Tuesday, February 2, 2010
Cooking Mardi Gras-style at Chamberlain’s Fish Market Grill in Addison
Combination cooking class and fine-wine dinner highlighted the food side of the Lenten holiday.
ADDISON Mardi Gras might bring to mind cocktails first but anyone who's spent time in New Orleans knows it's one of the best food towns around. That's the direction taken by chef Richard Chamberlain at his second annual Mardi Gras Style Cooking Demonstration and Fine Wine Dinner, held at Chamberlain's Fish Market Grill on Friday.
A cooking table, cook-top, camera, and reflective mirror turned the dining room into a demonstration site as the affable Chamberlain walked through the steps on four dishes for a group of nearly 70 attendees who filled the place. Despite his worthy demo, the night eventually became a jump-start on Mardi Gras, with the requisite "hurricane" drinks, Mardi Gras masks, strings of beads, and shots of the real thing that were projected onto a screen.
A reception opened with a show-stopping flaming Hurricane drink devised by bartender Brittany Howard, featuring actual flames when it was delivered to attendees.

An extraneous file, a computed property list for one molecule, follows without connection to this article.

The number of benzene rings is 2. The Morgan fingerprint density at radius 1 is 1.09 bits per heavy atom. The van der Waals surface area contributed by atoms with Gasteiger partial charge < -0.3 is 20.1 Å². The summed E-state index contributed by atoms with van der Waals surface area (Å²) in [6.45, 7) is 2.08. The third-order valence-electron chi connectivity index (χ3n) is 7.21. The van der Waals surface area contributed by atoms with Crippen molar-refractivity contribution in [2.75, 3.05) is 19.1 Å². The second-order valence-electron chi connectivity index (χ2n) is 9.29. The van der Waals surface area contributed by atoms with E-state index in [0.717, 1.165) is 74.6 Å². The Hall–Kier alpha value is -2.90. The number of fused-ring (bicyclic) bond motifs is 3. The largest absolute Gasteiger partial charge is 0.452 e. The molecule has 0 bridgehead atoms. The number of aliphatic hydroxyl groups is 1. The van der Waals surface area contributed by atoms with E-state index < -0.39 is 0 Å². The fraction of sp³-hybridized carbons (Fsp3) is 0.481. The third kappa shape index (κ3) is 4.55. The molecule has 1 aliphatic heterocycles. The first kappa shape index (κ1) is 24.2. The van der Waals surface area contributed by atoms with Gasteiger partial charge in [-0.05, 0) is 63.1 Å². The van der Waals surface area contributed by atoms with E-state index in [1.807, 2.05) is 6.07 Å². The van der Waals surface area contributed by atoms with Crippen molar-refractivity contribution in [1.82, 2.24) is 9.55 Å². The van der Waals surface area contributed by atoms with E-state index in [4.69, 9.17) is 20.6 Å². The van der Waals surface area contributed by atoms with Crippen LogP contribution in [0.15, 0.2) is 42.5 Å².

"We don't let [customers] carry it, we bring it to them, with straws so they can extinguish the flame," said general manager Glenn Hartzel. The drink's ingredients included the currently trendy Don Q rum, orange juice, pineapple juice, and a jigger of dark rum that floated on top. A lemon wheel held a sugar cube that served as an impromptu wick for the dash of 151 the servers poured and ignited.
The appetizer was a shrimp stuffed with duck sausage, served with Creole mustard sauce. Chamberlain took the shrimp, split them open, and spooned on a duck sausage mixture, then folded the shrimp around it. And like all of the courses, the dish was paired with wine, namely a Kunde Estate Chardonnay, Sonoma 2007.
Crabmeat ravioli, the next course, was the large size, with a large thin sheet of pasta enclosing crab meat in a pool of red pepper cream with asparagus. Wine was Buena Vista Pinot Noir, Carneros 2006.
The entree was a Creole-dusted rib eye steak with artichoke creamed spinach, served with a glass of Geyser Peak “Walking Tree” Cabernet Sauvignon, Alexander Valley 2005. The steak was a large 16 ounces, cut on the bias, with the slices stacked on top of each other. 8 ounces of meat. Artichoke creamed spinach was a little like one of those dips, but not as thick -- like creamed spinach with artichoke added.
For dessert, a chocolate crème brulee with an excellent cocktail concoction called Café du Carnival, with orange liqueur, dark crème de coco, and chicory coffee. This was a crowd-pleaser thanks to the peaked topping, made of frothy, toasted meringue.
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